Thank you, Hon. Speaker, for also giving me this opportunity to contribute to this important Bill. I want to start by appreciating the Committee, the Mover and the Seconder, because this is an important Bill. It has come quite late. Although the Majority Leader has indicated that it is part of what is in the Health Act, I think making it operational has been an issue of concern. To me, the reason this stand-alone Bill becomes important is because it provides a legal and institutional framework for managing issues of blood transfusion. When we talk about this service, through this Bill, if it becomes an Act of Parliament, it will be very clear how issues will be sorted out. These are issues to do with the legal framework, how the institution will be conducted and how the institutional framework matters of human resource and finances will be sorted out.
I see it as a Bill which is going, in the long run, to assist this country achieve effective planning for a healthy nation. There is the common saying to the effect that failure to plan is planning to fail. The fact that this Bill will put structures in place in a very organised way, this country will be planning for a very health nation. The electronic version of the Official Hansard Report is for information purposesonly. A certified version of this Report can be obtained from the Hansard Editor.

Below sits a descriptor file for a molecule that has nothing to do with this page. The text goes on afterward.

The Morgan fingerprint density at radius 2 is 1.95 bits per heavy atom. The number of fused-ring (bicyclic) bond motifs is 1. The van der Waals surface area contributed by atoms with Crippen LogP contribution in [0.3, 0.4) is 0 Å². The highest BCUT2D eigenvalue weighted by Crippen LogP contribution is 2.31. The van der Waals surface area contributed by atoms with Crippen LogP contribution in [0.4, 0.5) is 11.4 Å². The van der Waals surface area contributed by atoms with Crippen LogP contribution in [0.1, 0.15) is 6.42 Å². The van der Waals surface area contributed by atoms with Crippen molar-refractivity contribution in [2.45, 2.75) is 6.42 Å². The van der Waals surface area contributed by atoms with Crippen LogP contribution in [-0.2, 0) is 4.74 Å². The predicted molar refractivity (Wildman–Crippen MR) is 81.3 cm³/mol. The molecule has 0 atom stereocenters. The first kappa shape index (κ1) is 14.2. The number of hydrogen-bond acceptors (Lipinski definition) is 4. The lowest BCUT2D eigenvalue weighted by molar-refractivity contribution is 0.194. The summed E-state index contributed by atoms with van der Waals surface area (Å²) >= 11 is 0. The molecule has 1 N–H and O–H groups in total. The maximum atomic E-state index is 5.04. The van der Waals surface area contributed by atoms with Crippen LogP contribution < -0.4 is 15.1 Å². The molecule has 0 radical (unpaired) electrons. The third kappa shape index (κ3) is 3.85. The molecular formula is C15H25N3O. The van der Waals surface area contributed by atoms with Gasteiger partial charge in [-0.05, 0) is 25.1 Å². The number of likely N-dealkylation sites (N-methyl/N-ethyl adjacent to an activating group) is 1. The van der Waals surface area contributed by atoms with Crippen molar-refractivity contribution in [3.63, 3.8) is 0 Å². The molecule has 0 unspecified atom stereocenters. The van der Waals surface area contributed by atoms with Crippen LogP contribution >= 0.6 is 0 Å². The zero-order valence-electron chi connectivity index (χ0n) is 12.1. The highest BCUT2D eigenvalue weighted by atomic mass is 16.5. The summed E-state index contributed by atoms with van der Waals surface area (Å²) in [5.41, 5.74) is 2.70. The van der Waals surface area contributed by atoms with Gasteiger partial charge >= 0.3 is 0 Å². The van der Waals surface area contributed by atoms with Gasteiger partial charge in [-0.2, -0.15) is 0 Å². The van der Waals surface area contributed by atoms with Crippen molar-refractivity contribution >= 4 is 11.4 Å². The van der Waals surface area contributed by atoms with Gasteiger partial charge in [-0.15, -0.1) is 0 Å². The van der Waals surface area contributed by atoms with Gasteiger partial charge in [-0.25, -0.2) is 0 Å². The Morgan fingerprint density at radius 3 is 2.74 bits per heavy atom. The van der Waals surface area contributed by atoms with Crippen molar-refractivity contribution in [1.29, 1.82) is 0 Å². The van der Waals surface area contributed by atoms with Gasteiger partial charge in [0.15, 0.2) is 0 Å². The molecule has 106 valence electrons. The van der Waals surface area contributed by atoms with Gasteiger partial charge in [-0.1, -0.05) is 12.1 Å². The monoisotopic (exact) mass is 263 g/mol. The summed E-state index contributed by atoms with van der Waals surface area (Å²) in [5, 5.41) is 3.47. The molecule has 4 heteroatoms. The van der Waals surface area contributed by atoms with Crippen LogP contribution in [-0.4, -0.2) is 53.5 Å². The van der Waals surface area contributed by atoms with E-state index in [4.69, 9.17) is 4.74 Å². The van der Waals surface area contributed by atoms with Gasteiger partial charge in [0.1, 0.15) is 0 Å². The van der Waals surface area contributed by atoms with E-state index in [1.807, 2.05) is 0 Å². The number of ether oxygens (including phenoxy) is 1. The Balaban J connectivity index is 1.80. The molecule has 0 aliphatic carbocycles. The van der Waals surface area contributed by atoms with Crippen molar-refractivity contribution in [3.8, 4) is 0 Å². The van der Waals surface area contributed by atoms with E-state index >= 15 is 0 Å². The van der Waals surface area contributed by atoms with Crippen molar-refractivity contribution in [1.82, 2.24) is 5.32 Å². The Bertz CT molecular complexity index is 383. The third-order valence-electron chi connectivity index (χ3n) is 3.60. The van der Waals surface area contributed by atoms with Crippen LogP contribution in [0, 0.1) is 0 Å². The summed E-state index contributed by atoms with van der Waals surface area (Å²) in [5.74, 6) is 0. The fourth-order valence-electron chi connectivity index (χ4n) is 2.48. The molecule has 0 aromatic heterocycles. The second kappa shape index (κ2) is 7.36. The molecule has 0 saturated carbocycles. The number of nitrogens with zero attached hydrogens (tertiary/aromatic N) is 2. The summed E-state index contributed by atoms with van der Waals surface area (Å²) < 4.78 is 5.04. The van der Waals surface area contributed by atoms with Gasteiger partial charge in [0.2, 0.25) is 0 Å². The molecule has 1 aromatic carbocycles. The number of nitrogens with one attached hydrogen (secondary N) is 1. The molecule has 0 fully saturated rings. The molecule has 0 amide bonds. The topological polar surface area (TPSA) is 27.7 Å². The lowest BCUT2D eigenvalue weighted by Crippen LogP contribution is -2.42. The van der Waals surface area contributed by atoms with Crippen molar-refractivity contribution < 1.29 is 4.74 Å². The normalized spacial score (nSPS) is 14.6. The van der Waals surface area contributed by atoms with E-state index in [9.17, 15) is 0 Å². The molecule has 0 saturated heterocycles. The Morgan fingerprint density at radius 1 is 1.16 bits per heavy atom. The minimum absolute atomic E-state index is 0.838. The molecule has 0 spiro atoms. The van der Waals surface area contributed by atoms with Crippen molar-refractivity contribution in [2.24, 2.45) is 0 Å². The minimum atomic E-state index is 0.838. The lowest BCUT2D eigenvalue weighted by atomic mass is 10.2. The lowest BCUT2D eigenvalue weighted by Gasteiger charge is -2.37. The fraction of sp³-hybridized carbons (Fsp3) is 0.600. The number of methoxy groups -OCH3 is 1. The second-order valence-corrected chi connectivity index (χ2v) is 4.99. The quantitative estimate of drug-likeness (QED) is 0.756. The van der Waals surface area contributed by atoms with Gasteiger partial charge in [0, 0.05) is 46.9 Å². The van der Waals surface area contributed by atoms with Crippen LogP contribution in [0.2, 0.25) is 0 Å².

I have been imagining that we have very practical examples in our constituencies in matters relating to blood. There are cases where our voters come to the office and tell us that they have a patient at the Kenyatta National Hospital and blood is required. They mobilise members of their clan and friends who come all the way to Kenyatta National Hospital, blood is taken, but some are told that they are very weak to donate blood when they have spent money to come to Nairobi. These are the issues which affect our people. Cancer patients sometimes also go through very hard times when they go through chemotherapy. These are the matters we are talking about. Anytime a patient is to go for a surgery, at times doctors say that the patient does not have enough blood. If you look at our history as a country, it is very rich. I remember when we were in secondary school, we would be expected to donate blood. People from the Ministry of Health would give us a soft drink called Fanta and a slice of bread, and then we would donate blood. In those early days, there was always blood in our hospitals. Anytime you were sick, you would get treated and if there was need to replace blood that has been given to you, your people would come later to donate just for purposes of replacing what was used. This is what I call serious planning. I do not think it is an expensive exercise, on a serious note. If you look at the kind of money we appropriate as a House, the budget for this important national activity will be minimal. It can easily be accommodated so that our people are assured that when they get sick, they will get blood.